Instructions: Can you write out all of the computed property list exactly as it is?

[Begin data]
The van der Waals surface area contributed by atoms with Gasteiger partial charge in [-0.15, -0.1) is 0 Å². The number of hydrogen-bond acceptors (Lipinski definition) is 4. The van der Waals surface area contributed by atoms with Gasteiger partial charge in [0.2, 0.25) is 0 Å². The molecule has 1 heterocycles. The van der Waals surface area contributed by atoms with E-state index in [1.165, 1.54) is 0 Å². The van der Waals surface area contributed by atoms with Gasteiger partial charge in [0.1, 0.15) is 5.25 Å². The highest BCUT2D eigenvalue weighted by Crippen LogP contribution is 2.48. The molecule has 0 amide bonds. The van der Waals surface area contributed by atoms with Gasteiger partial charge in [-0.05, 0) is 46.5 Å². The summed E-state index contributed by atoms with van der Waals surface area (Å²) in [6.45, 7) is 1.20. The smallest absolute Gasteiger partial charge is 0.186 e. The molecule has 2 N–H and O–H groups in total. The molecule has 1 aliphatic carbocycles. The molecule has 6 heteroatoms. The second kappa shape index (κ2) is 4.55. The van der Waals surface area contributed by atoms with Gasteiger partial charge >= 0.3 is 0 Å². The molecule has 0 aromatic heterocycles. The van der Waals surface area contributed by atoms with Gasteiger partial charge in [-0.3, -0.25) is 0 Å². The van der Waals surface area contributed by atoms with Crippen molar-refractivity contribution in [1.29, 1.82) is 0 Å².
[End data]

The van der Waals surface area contributed by atoms with Gasteiger partial charge in [-0.15, -0.1) is 0 Å². The number of hydrogen-bond acceptors (Lipinski definition) is 4. The van der Waals surface area contributed by atoms with Gasteiger partial charge in [0.2, 0.25) is 0 Å². The molecule has 1 heterocycles. The van der Waals surface area contributed by atoms with E-state index in [1.165, 1.54) is 0 Å². The van der Waals surface area contributed by atoms with Gasteiger partial charge in [0.1, 0.15) is 5.25 Å². The highest BCUT2D eigenvalue weighted by Crippen LogP contribution is 2.48. The molecule has 0 amide bonds. The van der Waals surface area contributed by atoms with Gasteiger partial charge in [-0.05, 0) is 46.5 Å². The summed E-state index contributed by atoms with van der Waals surface area (Å²) in [6.45, 7) is 1.20. The smallest absolute Gasteiger partial charge is 0.186 e. The molecule has 2 N–H and O–H groups in total. The molecule has 1 aliphatic carbocycles. The molecule has 6 heteroatoms. The second kappa shape index (κ2) is 4.55. The van der Waals surface area contributed by atoms with Gasteiger partial charge >= 0.3 is 0 Å². The molecule has 0 aromatic heterocycles. The van der Waals surface area contributed by atoms with Gasteiger partial charge in [-0.3, -0.25) is 0 Å². The van der Waals surface area contributed by atoms with Crippen molar-refractivity contribution in [1.29, 1.82) is 0 Å².